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vernment deeper than in the mere sanction of delegated authority. The fabric of American empire ought to rest on the solid basis of THE

CONSENT OF THE PEOPLE.'

"1

It is but fair to add that the Committee of Congress, which had drawn up the Articles of Confederation, were not blind to the difficulties of their task. "To form a permanent Union," says their report, "accommodated to the opinions and wishes of the delegates of so many States, differing in habits, produce, commerce, and internal police, was found to be a work which nothing but time and reflection, conspiring with a disposition to conciliate, could mature and accomplish."

The revolutionary war being closed in 1783, by the acknowledgment of the independence of the colonies by the Crown of England, the revolutionary Government began visibly to decline. The Confederation became a "shadow without a substance." The sense of a common danger had in some degree suppressed the

1 Federalist, 22. M'Lean, New York, 1778. Capitals and italics sic.

2 CURTIS'S Constitution of the

United States, vol. iii., 491,
Appendix. Sampson Low & Co.,
London, 1854.

antagonisms of the States; but, that passed away, they revived in all their force; and then it was found that a union of thirteen sovereignties was an impossibility. There existed, however, then as now, two great political parties the one clung with tenacious fondness to their State independence, and watched with the keenest jealousy any contraction of its sovereignty; the other, without disregarding the claims of the State to its internal government, desired the establishment of a powerful and a National republic.

Between these two parties the Confederation rapidly fell into anarchy and confusion.

42

III.

THE CONVENTION.

In the previous chapter we have traced the progress of democratic freedom, from its birth in the separate colonies, through successive but partial unions. It is very noteworthy how instinctively at the approach of danger the colonies turned for safety to the idea of union. And this was something more than a union of States: it was a union of people. When in 1774 its necessity had become pressing, and delegates from twelve States were authorized to consult together for "the common welfare;" and again in 1775, when the revolutionary Congress represented all the States; on both these occasions, the delegates referred their authority, not to the State Legislatures, but to the People in their sovereign capacity. They had been appointed principally by the citizens in Convention; and when not so, by the popular branch of the Legislature only. A fatal de

parture from this mode was adopted in the case of the Confederation, and the delegates were chosen by the State Legislatures.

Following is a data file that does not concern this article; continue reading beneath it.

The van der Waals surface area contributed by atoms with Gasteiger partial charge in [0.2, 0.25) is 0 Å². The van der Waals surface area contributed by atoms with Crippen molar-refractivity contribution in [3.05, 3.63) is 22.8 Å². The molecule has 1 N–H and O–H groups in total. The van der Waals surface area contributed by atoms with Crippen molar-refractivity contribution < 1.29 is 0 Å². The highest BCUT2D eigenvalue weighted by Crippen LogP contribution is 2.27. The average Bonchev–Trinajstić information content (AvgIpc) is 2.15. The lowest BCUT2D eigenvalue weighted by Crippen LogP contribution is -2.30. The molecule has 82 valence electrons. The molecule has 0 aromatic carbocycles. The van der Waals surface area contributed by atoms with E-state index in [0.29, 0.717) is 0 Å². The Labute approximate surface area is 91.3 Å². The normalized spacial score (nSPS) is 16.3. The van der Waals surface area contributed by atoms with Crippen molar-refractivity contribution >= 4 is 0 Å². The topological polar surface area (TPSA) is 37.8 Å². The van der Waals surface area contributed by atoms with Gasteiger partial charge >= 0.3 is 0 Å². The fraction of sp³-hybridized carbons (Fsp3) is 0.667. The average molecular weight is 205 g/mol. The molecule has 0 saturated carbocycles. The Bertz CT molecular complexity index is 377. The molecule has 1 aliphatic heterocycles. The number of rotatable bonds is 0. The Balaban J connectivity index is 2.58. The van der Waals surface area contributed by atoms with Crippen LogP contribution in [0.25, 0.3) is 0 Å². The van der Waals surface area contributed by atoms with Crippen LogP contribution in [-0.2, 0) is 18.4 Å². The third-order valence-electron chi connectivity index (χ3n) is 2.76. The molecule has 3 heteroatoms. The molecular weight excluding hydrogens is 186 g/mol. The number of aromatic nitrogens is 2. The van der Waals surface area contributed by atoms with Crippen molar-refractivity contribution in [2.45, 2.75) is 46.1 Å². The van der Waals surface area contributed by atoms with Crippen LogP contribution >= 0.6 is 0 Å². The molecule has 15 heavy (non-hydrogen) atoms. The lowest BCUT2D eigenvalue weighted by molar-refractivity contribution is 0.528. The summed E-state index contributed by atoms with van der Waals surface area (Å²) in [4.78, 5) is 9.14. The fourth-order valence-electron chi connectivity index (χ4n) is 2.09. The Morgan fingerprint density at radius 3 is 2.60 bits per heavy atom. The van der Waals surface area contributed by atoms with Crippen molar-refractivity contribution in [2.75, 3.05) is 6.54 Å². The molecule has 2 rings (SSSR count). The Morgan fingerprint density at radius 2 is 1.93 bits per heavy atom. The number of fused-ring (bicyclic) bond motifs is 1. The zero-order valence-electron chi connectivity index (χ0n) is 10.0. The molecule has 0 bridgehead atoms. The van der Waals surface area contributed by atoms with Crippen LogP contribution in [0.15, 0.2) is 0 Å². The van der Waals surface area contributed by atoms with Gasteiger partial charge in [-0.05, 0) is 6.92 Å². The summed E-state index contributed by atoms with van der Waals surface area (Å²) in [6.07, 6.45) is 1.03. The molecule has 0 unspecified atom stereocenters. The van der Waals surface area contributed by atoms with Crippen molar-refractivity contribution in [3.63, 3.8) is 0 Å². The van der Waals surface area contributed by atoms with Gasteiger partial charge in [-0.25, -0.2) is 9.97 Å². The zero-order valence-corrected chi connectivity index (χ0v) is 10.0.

After the War of Independence had terminated in 1783, that Confederation dragged on through four years of a useless and dishonoured existence. Still, "that Congress should forego the right of originating changes in the system of government; that it should advise the States to confer that power upon another assembly; and that it should sanction a general revision of the Federal Constitution, with the express declaration of its present inadequacy, were all preliminary essentials to a successful reform. Feeble as it had become from the overgrown vitality of State power, and from the lack of numbers and talent upon its roll, it was still the Government of the Union; the Congress of America; the lineal successor of that renowned assembly which had defied the power of England, and brought into existence the thirteen United States. If it stood but the poor shadow of a great name, it was still a name with which to do more than conjure; for it bore a constitutional relation to the

States, still reverenced by the wise and thoughtful, and still necessary to be regarded by all who desired the security of Constitutional Liberty."

1

It was Hamilton-than whom a purer or wiser patriot never lived-who first saw, that while Congress was practically unable to revise its own "Articles," and was utterly powerless under them as they stood, it was nevertheless desirable to obtain its sanction for a new constitution. He, whose "mature and energetic youth, trained in the school of Washington, had been devoted to the formation and establishment of the Union, knew too well that if its golden cord were once broken, no human agency could again restore it to life. He knew the value of habit, the respect for an established, however enfeebled, authority; and while he felt and insisted on the necessity for a new Constitution, and did all in his power to make the country perceive the defects of the old one, he wisely and honestly admitted that the assent of Congress must be gained to any movement which proposed to remedy the evil.” 2

It was therefore resolved, that Congress 2 CURTIS, i. 365.

1 CURTIS, i. 362.

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